Sleeping pills and drugs for hay fever and asthma can cause Alzheimer’s disease by destroying brain cells, according to new research.
The drugs, known as ‘anticholinergics’ , work by blocking the brain chemical acetylcholine which helps transmit electrical impulses between cells.
People with dementia lack the molecule.
Now it has been found how the treatments may exacerbate or trigger the devastating condition which affects 850,000 Britons – a breakthrough that could lead to a treatment.
The medications, which are also prescribed for asthma and depression, have been linked to raising the risk of Alzheimer’s disease for years but the reason has remained a mystery.
Professor Marco Prado, of the University of Western Ontario, said: “There have been several epidemiological studies showing people who use these drugs for a long period of time increase their risk of developing dementia. So the question we asked is ‘why?'”
The researchers said long term use of the allergy drugs lead to an increased risk of developing dementia because their blocking of the neurotransmitter results in changes in the brain.
In the study published in Cerebral Cortex mice genetically engineered to lack acetylcholine, mimicking the action of the drugs in the brain, developed Alzheimer’s like symptoms.
Explained Prof Prado: “We hope by understanding what is happening in the brain due to the loss of acetylcholine, we might be able to find new ways to decrease Alzheimer’s pathology.”
The researchers focused called messenger RNA, a molecule that carries programme ‘instructions’ from genes to protein making machinery in the cell.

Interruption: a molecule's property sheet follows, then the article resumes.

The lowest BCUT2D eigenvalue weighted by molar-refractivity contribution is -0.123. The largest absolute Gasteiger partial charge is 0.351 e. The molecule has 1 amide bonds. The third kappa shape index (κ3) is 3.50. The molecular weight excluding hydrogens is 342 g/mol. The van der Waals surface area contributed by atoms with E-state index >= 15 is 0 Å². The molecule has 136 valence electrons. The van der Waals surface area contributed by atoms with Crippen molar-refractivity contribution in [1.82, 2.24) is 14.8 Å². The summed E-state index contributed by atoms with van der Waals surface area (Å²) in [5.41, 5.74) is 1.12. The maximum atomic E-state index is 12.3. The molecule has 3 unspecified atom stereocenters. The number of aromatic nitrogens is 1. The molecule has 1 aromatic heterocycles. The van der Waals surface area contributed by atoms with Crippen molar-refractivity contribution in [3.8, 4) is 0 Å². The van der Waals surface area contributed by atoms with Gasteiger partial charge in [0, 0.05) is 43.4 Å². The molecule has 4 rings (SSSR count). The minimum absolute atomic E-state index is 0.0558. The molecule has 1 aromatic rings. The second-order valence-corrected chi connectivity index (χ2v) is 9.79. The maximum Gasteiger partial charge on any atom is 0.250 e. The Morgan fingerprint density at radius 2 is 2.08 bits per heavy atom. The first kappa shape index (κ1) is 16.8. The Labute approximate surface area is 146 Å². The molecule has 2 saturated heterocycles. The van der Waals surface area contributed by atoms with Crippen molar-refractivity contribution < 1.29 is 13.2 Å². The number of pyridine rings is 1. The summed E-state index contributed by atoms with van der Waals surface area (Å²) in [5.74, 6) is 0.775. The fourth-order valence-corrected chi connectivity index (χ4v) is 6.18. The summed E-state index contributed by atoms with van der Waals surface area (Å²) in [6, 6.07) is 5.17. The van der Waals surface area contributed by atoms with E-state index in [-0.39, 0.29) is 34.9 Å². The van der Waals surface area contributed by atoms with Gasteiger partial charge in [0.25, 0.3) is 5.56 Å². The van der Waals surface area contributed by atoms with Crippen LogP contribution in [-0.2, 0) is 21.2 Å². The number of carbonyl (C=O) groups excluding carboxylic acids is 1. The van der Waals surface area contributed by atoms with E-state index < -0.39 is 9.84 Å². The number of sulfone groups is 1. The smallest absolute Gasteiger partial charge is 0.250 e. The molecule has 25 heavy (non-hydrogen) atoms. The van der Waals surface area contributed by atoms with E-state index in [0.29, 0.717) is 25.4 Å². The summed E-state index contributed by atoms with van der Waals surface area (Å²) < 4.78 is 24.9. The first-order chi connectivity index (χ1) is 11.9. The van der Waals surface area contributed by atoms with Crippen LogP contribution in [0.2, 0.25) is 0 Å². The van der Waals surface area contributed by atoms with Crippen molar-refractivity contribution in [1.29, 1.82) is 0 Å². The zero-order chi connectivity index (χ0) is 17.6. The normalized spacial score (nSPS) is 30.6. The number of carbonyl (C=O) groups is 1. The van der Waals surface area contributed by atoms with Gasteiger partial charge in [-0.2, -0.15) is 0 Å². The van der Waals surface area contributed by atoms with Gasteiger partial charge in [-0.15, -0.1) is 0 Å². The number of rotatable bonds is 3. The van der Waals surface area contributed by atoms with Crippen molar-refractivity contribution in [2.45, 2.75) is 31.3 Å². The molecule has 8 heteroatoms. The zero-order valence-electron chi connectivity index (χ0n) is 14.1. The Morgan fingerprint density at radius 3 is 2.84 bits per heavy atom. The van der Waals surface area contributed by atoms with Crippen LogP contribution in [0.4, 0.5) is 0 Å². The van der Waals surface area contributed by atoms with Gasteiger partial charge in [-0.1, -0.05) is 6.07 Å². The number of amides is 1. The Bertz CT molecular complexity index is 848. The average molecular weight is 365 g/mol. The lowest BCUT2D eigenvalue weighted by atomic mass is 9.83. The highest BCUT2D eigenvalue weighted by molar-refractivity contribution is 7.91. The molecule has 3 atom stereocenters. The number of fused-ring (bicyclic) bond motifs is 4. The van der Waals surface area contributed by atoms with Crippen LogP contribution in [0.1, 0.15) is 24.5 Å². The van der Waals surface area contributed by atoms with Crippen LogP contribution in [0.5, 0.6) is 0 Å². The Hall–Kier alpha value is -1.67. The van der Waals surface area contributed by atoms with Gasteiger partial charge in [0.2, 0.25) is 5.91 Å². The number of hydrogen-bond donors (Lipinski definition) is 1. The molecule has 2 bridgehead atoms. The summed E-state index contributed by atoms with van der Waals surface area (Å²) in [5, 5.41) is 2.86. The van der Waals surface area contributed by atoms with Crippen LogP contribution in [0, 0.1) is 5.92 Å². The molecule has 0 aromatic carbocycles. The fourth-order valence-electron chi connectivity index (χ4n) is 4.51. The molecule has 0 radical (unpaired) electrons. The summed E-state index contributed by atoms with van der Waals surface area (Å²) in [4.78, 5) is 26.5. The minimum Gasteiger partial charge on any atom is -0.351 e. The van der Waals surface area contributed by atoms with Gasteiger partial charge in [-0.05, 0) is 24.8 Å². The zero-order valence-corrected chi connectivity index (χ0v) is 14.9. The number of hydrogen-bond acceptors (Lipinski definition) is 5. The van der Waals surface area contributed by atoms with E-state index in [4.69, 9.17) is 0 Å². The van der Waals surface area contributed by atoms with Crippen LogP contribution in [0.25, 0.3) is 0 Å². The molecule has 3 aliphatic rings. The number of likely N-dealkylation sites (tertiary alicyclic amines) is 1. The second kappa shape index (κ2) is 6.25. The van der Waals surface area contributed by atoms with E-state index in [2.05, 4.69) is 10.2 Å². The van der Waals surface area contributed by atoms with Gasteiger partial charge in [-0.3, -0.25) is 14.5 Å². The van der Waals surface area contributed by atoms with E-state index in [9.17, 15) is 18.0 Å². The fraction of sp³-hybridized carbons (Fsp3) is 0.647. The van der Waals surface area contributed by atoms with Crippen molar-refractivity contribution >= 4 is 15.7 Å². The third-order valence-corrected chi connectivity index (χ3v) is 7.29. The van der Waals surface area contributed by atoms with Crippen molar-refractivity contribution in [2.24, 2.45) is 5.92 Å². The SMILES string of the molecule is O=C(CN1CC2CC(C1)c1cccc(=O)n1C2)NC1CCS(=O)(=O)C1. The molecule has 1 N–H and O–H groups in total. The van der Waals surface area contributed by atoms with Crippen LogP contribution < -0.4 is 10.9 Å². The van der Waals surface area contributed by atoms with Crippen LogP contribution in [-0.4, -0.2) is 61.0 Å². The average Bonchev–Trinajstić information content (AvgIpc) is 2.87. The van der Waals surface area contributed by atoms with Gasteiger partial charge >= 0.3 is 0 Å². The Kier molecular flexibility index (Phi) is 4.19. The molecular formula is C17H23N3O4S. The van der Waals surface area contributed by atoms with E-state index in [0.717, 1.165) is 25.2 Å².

They found blocking acetylcholine changed about 10 per cent of this vital bit of DNA in a region of the brain responsible for memory.
Several of the changes they uncovered in the brains of the mutant mice were similar to those observed in Alzheimer’s disease.
Prof Prado said: “We demonstrated in order to keep neurons healthy you need acetylcholine.
“So if acetylcholine actions are suppressed, brain cells respond by drastically changing their messenger RNAs and when they age, they show signs of pathology that have many of the hallmarks of Alzheimer’s disease.”
Importantly, by targeting one of the messenger RNA pathways they uncovered, the researchers improved the condition of the mutant mice.
The study published in Cerebral Cortex used human tissue samples to validate the findings and mouse models to show not only the physical damage but also behavioural and memory changes.
Long term suppression of acetylcholine caused brain cells to die and, as a consequence, decreased memory in the ageing mice.
Added co author Ben Kolisnyk, a PhD candidate: “When the mutant mice were old, memory tasks they mastered at young age were almost impossible for them, whereas normal mice still performed well.”
The researchers hope their findings will have an impact on reducing the burden of dementia by providing new ways to reverse the loss of acetylcholine.